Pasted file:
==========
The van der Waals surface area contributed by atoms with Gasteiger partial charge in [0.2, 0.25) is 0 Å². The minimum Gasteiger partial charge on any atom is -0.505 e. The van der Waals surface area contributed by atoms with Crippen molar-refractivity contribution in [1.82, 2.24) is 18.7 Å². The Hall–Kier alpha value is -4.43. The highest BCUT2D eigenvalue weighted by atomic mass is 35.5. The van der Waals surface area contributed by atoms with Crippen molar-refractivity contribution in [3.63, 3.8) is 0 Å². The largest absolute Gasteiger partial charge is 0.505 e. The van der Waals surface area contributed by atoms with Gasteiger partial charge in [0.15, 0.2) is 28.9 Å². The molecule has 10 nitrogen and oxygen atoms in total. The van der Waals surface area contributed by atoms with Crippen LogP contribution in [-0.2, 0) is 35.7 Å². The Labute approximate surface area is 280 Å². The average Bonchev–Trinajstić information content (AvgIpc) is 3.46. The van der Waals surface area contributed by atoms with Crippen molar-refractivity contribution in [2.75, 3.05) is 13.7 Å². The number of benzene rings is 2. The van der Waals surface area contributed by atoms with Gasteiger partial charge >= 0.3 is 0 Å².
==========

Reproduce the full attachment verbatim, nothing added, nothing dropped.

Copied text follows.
The van der Waals surface area contributed by atoms with Gasteiger partial charge in [0.2, 0.25) is 0 Å². The minimum Gasteiger partial charge on any atom is -0.505 e. The van der Waals surface area contributed by atoms with Crippen molar-refractivity contribution in [1.82, 2.24) is 18.7 Å². The Hall–Kier alpha value is -4.43. The highest BCUT2D eigenvalue weighted by atomic mass is 35.5. The van der Waals surface area contributed by atoms with Crippen molar-refractivity contribution in [3.63, 3.8) is 0 Å². The largest absolute Gasteiger partial charge is 0.505 e. The van der Waals surface area contributed by atoms with Gasteiger partial charge in [0.15, 0.2) is 28.9 Å². The molecule has 10 nitrogen and oxygen atoms in total. The van der Waals surface area contributed by atoms with Crippen LogP contribution in [-0.2, 0) is 35.7 Å². The Labute approximate surface area is 280 Å². The average Bonchev–Trinajstić information content (AvgIpc) is 3.46. The van der Waals surface area contributed by atoms with Crippen molar-refractivity contribution in [2.75, 3.05) is 13.7 Å². The number of benzene rings is 2. The van der Waals surface area contributed by atoms with Gasteiger partial charge >= 0.3 is 0 Å².